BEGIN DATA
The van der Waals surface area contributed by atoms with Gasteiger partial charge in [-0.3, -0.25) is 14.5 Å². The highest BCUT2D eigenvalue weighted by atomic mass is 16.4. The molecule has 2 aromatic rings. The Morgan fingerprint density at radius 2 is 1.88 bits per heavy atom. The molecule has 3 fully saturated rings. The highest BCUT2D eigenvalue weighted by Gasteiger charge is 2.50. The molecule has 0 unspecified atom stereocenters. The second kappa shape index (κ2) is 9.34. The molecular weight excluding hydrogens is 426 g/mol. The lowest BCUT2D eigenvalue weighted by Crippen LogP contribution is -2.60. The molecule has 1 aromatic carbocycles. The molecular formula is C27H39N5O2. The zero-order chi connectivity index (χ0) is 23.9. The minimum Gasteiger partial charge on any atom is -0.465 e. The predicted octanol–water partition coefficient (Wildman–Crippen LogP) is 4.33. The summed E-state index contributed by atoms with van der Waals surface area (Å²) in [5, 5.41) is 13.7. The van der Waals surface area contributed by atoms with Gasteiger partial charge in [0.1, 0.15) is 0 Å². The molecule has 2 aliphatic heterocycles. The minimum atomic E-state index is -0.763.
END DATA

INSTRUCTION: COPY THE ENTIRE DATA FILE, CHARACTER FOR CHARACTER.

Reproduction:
The van der Waals surface area contributed by atoms with Gasteiger partial charge in [-0.3, -0.25) is 14.5 Å². The highest BCUT2D eigenvalue weighted by atomic mass is 16.4. The molecule has 2 aromatic rings. The Morgan fingerprint density at radius 2 is 1.88 bits per heavy atom. The molecule has 3 fully saturated rings. The highest BCUT2D eigenvalue weighted by Gasteiger charge is 2.50. The molecule has 0 unspecified atom stereocenters. The second kappa shape index (κ2) is 9.34. The molecular weight excluding hydrogens is 426 g/mol. The lowest BCUT2D eigenvalue weighted by Crippen LogP contribution is -2.60. The molecule has 1 aromatic carbocycles. The molecular formula is C27H39N5O2. The zero-order chi connectivity index (χ0) is 23.9. The minimum Gasteiger partial charge on any atom is -0.465 e. The predicted octanol–water partition coefficient (Wildman–Crippen LogP) is 4.33. The summed E-state index contributed by atoms with van der Waals surface area (Å²) in [5, 5.41) is 13.7. The van der Waals surface area contributed by atoms with Gasteiger partial charge in [0.1, 0.15) is 0 Å². The molecule has 2 aliphatic heterocycles. The minimum atomic E-state index is -0.763.